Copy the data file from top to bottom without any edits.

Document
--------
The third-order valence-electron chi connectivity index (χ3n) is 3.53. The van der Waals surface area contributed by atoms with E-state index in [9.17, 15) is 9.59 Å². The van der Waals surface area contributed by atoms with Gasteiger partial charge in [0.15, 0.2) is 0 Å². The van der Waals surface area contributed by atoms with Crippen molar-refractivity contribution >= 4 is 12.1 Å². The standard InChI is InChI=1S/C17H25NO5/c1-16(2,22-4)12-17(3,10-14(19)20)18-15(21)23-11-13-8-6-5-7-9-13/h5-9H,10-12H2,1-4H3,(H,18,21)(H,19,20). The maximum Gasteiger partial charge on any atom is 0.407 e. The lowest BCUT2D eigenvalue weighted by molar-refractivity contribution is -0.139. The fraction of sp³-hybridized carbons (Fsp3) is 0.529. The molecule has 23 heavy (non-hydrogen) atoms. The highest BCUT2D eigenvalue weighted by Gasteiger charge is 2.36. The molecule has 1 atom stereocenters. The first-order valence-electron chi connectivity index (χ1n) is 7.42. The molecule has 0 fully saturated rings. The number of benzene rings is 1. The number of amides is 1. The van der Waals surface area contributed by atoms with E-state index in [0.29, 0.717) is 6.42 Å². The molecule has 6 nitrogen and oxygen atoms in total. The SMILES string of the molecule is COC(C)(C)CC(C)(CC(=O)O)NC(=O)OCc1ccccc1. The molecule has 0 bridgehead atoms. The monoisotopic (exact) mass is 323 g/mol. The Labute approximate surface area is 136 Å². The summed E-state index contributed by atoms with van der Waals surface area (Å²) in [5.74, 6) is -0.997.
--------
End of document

The third-order valence-electron chi connectivity index (χ3n) is 3.53. The van der Waals surface area contributed by atoms with E-state index in [9.17, 15) is 9.59 Å². The van der Waals surface area contributed by atoms with Gasteiger partial charge in [0.15, 0.2) is 0 Å². The van der Waals surface area contributed by atoms with Crippen molar-refractivity contribution >= 4 is 12.1 Å². The standard InChI is InChI=1S/C17H25NO5/c1-16(2,22-4)12-17(3,10-14(19)20)18-15(21)23-11-13-8-6-5-7-9-13/h5-9H,10-12H2,1-4H3,(H,18,21)(H,19,20). The maximum Gasteiger partial charge on any atom is 0.407 e. The lowest BCUT2D eigenvalue weighted by molar-refractivity contribution is -0.139. The fraction of sp³-hybridized carbons (Fsp3) is 0.529. The molecule has 23 heavy (non-hydrogen) atoms. The highest BCUT2D eigenvalue weighted by Gasteiger charge is 2.36. The molecule has 1 atom stereocenters. The first-order valence-electron chi connectivity index (χ1n) is 7.42. The molecule has 0 fully saturated rings. The number of benzene rings is 1. The number of amides is 1. The van der Waals surface area contributed by atoms with E-state index in [0.29, 0.717) is 6.42 Å². The molecule has 6 nitrogen and oxygen atoms in total. The SMILES string of the molecule is COC(C)(C)CC(C)(CC(=O)O)NC(=O)OCc1ccccc1. The molecule has 0 bridgehead atoms. The monoisotopic (exact) mass is 323 g/mol. The Labute approximate surface area is 136 Å². The summed E-state index contributed by atoms with van der Waals surface area (Å²) in [5.74, 6) is -0.997.